Risks of Contrast Bath Therapy

Contrast baths carry no risk when performed correctly. The main risks are:

  • Burns from water that is too hot
  • Skin damage from water that is too cold

Ensuring that the water you use for contrast baths is the correct temperature is the best way to mitigate these risks.

What the Research Shows

Contrast baths haven't garnered much attention from researchers. However, what little has been done suggest it's an effective treatment.

A 2013 meta-analysis found little difference in outcomes when comparing contrast baths to other physical therapy treatments.

A study published in 2018 measured the effects of contrast baths on intramuscular hemodynamics and oxygenation and found what appears to be beneficial changes post-treatment.

A plantar fasciitis study found that a conservative regiment involving contrast bath was as effective as steroid use. A study on contrast baths and hand volume in both pre-surgical and post-surgical cases of carpal tunnel showed no improvement.

Other studies suggest that contrast baths may be more effective than rest for relieving muscle soreness after exercise, but these studies were performed using elite athletes and not weekend warriors or non-athletes. That doesn't mean the results have no value for other people, but it does mean you should ask your therapist why they're considering this modality and whether any other, more evidence-based therapies are available for your specific condition.

A Word From Verywell

Any good rehab program must consist of active involvement. Whirlpools and contrast baths are passive treatments that should be used to augment your physical therapy treatment program. It's one technique of many that your physical therapist may use to help you quickly and safely restore normal mobility and function after injury or surgery.

7 Sources
Verywell Health uses only high-quality sources, including peer-reviewed studies, to support the facts within our articles. Read our editorial process to learn more about how we fact-check and keep our content accurate, reliable, and trustworthy.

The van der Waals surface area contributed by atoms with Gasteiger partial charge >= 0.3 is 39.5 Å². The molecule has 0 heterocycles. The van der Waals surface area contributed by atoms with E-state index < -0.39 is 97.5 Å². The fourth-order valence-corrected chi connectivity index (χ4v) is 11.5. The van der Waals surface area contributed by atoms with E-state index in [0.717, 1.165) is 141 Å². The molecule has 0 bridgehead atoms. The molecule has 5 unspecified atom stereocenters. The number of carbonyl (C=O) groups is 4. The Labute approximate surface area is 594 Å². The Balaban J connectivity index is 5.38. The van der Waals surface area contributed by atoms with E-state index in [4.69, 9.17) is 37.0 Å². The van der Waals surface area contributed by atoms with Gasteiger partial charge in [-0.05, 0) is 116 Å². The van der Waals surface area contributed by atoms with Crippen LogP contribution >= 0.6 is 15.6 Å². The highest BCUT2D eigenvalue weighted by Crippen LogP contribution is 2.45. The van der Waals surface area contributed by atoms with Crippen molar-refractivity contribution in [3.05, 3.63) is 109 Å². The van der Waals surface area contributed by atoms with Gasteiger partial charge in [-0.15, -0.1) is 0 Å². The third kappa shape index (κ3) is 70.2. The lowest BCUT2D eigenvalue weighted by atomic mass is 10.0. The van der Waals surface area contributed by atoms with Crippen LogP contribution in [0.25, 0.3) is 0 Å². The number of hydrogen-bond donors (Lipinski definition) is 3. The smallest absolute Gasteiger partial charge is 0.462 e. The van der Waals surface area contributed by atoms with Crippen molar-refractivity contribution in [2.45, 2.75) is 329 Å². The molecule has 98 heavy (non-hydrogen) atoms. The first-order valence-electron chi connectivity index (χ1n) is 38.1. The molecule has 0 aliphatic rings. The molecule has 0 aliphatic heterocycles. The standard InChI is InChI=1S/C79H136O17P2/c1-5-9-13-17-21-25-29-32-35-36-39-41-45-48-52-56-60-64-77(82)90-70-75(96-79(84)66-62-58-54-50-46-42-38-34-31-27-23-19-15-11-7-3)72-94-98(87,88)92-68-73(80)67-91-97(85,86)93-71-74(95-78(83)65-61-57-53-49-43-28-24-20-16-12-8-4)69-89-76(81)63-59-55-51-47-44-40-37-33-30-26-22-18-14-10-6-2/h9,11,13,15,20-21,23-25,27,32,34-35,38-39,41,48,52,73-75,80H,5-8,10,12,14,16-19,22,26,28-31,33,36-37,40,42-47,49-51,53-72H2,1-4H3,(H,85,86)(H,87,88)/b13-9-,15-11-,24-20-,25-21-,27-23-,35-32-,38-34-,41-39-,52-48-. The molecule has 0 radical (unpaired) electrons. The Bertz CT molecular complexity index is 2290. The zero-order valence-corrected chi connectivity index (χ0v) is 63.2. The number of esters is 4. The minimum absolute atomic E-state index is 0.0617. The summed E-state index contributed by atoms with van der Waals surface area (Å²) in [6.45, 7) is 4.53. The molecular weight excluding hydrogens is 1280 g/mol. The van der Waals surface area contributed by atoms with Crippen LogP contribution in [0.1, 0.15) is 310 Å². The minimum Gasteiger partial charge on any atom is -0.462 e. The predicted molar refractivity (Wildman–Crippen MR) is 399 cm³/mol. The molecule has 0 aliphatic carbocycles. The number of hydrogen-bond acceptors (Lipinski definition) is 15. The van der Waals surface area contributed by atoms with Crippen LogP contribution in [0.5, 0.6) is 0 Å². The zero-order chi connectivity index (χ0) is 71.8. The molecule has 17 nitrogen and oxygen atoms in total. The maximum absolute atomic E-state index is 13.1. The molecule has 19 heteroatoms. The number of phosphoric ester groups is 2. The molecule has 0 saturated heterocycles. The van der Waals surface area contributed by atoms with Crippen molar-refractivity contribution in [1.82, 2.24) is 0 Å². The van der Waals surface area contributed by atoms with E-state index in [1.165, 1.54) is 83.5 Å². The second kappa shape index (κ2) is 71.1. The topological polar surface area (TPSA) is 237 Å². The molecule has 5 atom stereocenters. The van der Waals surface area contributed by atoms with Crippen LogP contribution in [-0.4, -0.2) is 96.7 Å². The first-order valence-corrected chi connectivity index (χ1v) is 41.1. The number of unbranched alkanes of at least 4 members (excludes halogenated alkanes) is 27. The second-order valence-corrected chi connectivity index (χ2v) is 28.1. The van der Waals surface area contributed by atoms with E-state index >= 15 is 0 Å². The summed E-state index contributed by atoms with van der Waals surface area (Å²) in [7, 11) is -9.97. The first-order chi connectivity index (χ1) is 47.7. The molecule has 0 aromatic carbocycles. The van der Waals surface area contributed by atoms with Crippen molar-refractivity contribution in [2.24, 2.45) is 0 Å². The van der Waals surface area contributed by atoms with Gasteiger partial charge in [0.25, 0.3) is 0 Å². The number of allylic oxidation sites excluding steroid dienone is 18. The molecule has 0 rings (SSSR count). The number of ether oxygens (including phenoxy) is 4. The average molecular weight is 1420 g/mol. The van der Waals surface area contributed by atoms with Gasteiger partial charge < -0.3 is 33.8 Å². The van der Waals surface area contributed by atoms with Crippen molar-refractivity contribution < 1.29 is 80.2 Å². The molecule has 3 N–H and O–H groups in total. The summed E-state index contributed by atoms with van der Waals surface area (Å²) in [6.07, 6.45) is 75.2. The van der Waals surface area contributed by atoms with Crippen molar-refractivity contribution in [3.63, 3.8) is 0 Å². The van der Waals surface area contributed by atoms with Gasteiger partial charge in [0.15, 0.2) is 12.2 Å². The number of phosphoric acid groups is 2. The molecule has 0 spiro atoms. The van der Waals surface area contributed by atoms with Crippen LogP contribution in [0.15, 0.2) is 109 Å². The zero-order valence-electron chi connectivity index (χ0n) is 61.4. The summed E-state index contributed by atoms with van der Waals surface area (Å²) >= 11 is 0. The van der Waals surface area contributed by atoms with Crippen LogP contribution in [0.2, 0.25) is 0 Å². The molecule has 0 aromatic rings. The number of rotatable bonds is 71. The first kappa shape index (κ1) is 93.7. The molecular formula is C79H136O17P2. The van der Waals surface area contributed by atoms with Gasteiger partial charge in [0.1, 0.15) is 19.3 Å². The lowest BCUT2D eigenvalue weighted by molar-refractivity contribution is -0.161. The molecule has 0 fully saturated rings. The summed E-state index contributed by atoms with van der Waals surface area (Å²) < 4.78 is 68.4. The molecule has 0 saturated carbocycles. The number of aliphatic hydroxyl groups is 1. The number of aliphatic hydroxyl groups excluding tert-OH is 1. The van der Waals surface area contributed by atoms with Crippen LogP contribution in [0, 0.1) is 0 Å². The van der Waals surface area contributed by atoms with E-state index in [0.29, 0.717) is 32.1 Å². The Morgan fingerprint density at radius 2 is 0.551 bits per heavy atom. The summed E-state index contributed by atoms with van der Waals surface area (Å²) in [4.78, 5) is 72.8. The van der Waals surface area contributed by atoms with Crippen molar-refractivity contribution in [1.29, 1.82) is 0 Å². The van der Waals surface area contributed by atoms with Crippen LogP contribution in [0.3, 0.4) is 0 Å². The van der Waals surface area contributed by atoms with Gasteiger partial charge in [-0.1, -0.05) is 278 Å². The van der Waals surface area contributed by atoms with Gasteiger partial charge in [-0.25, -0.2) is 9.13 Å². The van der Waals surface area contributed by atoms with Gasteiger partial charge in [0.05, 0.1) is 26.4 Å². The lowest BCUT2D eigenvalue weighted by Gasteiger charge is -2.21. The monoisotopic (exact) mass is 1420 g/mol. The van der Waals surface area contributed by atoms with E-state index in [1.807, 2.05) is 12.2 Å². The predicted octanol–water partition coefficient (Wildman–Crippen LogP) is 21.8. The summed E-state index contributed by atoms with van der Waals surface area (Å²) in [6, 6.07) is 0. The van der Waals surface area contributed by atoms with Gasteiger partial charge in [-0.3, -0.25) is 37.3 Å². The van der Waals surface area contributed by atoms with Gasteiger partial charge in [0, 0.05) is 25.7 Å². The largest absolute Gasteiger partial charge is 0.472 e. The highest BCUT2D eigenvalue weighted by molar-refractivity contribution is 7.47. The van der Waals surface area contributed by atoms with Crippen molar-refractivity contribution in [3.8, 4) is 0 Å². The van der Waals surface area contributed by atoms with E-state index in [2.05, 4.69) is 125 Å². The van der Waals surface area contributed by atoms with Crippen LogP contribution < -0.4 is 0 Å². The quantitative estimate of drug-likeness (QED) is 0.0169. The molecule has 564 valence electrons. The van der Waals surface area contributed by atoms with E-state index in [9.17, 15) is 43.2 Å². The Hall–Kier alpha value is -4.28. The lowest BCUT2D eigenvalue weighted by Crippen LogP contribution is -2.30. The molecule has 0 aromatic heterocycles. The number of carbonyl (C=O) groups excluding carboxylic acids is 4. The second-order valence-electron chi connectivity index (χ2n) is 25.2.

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  2. Mooventhan A, Nivethitha L. Scientific evidence-based effects of hydrotherapy on various systems of the body. N Am J Med Sci. 2014;6(5):199-209. doi:10.4103/1947-2714.132935

  3. Lateef F. Post exercise ice water immersion: Is it a form of active recovery?. J Emerg Trauma Shock. 2010;3(3):302. doi:10.4103/0974-2700.66570

  4. Joyner MJ, Casey DP. Regulation of increased blood flow (hyperemia) to muscles during exercise: a hierarchy of competing physiological needs. Physiol Rev. 2015;95(2):549-601. doi:10.1152/physrev.00035.2013

  5. Shadgan B, Pakravan AH, Hoens A, Reid WD. Contrast baths, intramuscular hemodynamics, and oxygenation as monitored by near-infrared spectroscopy. J Athl Train. 2018;53(8):782-787. doi:10.4085/1062-6050-127-17

  6. Narula R, Iraqi AA, Narula K, Katyal R, Saxena MS. Comparative study of: non-invasive conservative treatments with local steroid injection in the management of planter fasciitis. J Clin Diagn Res. 2014;8(9):LC05-7. doi:10.7860/JCDR/2014/10354.4895

  7. Janssen RG, Schwartz DA, Velleman PF. A randomized controlled study of contrast baths on patients with carpal tunnel syndrome. J Hand Ther. 2009;22(3):200-7. doi:10.1016/j.jht.2009.02.001

By Brett Sears, PT
Brett Sears, PT, MDT, is a physical therapist with over 20 years of experience in orthopedic and hospital-based therapy.